As a classic rock retrospective, serving as a time portal to those who were alive in the 1960s and others who can only imagine, The Cream Experience recently transported the young and the young-at-heart into psychedelic bliss in Katoomba.
As their band name indicates, the group’s set list was almost entirely comprised of songs by the iconic rock trio Cream: guitarist Eric Clapton, bassist-singer Jack Bruce, and drummer Ginger Baker.
With a beloved arsenal of Cream songs in tow, such as White Room, Strange Brew, and their ultimate hit, Sunshine Of Your Love, radical revelry was encouraged in the Baroque Room by the combined power of guitarist-singer Drey Rollan, drummer-singer Lozz Benson (Paul Kelly, John Butler Trio, The Wiggles), and bassist Scott Leishman (Jackie Orszáczky).
Some of the many memorable moments of the band’s performance included an extended jam version of Sweet Wine before Benson’s superb drum solo in Toad, and a rowdy encore on a Muddy Waters song in front of a dancing crowd. The magnificent show was enhanced by plenty of sublime guitar and bass solos, and a masterful grasp over dynamics, tone, and groove. While Cream and The Cream Experience also owe a large debt to early American blues, (which a chunk of their set lists attest to), both bands also have a natural flair for the dramatic, backed by a love for earth-shuddering volume.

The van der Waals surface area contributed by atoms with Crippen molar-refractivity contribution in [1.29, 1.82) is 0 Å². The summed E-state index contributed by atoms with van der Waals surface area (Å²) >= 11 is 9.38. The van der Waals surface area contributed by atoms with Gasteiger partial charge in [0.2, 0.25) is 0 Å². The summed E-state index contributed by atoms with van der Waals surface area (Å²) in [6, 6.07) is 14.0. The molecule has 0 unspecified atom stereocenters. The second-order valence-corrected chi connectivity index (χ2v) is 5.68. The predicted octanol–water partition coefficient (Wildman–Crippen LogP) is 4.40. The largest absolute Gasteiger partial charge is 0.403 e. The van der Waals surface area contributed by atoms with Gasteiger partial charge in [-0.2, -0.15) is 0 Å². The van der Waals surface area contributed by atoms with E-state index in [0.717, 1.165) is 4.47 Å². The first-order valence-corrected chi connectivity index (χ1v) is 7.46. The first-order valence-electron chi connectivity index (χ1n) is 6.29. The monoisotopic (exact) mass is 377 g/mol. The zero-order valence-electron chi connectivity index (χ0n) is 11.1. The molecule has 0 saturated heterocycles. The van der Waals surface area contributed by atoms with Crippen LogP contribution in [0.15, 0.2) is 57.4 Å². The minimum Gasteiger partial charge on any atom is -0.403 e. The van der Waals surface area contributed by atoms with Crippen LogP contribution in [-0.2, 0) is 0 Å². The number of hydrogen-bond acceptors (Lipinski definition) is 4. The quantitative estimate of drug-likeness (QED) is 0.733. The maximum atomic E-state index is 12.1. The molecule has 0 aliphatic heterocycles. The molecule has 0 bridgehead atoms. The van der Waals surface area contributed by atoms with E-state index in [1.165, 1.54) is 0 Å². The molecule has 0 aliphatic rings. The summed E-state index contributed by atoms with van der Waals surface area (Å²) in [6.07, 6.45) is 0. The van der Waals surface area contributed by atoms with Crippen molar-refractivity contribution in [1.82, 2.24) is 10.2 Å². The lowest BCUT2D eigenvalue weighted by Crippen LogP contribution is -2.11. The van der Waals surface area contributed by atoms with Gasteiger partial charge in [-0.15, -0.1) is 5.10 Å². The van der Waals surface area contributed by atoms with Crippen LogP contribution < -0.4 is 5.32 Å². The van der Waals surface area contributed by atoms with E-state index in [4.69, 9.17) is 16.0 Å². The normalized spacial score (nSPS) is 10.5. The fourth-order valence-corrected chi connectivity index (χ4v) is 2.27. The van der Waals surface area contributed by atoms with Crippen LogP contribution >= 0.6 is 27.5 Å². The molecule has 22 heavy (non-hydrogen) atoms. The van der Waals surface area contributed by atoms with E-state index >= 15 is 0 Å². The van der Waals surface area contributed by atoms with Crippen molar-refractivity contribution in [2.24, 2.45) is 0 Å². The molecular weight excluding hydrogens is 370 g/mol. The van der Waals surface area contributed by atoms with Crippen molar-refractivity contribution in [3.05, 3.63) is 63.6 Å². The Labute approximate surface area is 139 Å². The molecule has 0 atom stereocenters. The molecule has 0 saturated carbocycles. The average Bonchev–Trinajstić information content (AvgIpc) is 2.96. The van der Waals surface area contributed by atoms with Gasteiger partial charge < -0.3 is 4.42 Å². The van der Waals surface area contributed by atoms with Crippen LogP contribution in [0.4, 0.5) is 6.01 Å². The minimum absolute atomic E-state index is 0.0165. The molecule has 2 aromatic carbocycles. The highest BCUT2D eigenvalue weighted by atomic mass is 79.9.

The countercultural authenticity of the night was enhanced by the live projection work of Roger Foley Fogg AKA Ellis D. Fogg, described by the National Film and Sound Archive as Australia’s “most innovative lighting designer”. As a former projection artist for hippy rock bands of the Australian 60s, such as Tanam Shud and Tully, Fogg went on to create his lighting magic at the Yellow House Artist Collective in Potts Point, Sydney, which was founded in the early 70s by Martin Sharp.
Known through younger generations by having some of his iconic cartoon work on long time display at Luna Park, Sharp was also a pioneer of the psychedelic arts movement, and created iconic portraits of Bob Dylan and Donovan. He even collaborated with Cream themselves on the album covers of Disraeli Gears and Wheels Of Fire, along with the lyrics for their song, Tales Of Brave Ulysses, inspired by Greek mythology.
The second special guest to appear alongside The Cream Experience was Blue Mountains based author, interviewer, and archivist Lowell Tarling, who, coincidentally, has written two biographies on Martin Sharp. Before The Cream Experience began their second set, Lowell recited one of his poems of self-described ‘dharma bum’ wisdom, which effectively served to remind and encourage us of a semi-nostalgic feeling for radical social change.
Seventeen years after Baker, Bruce, and Clapton played their final rousing chord at the Royal Albert Hall in 2005, The Cream Experience successfully reminded us why the enigmatic trio became so great in the first place.
Cream were more than a band… they were part of a revolution.
Tales Of Brave Ulysses
I Feel Free
Born Under A Bad Sign
Sitting On Top Of The World
Sunshine Of Your Love
Go My Mojo Workin’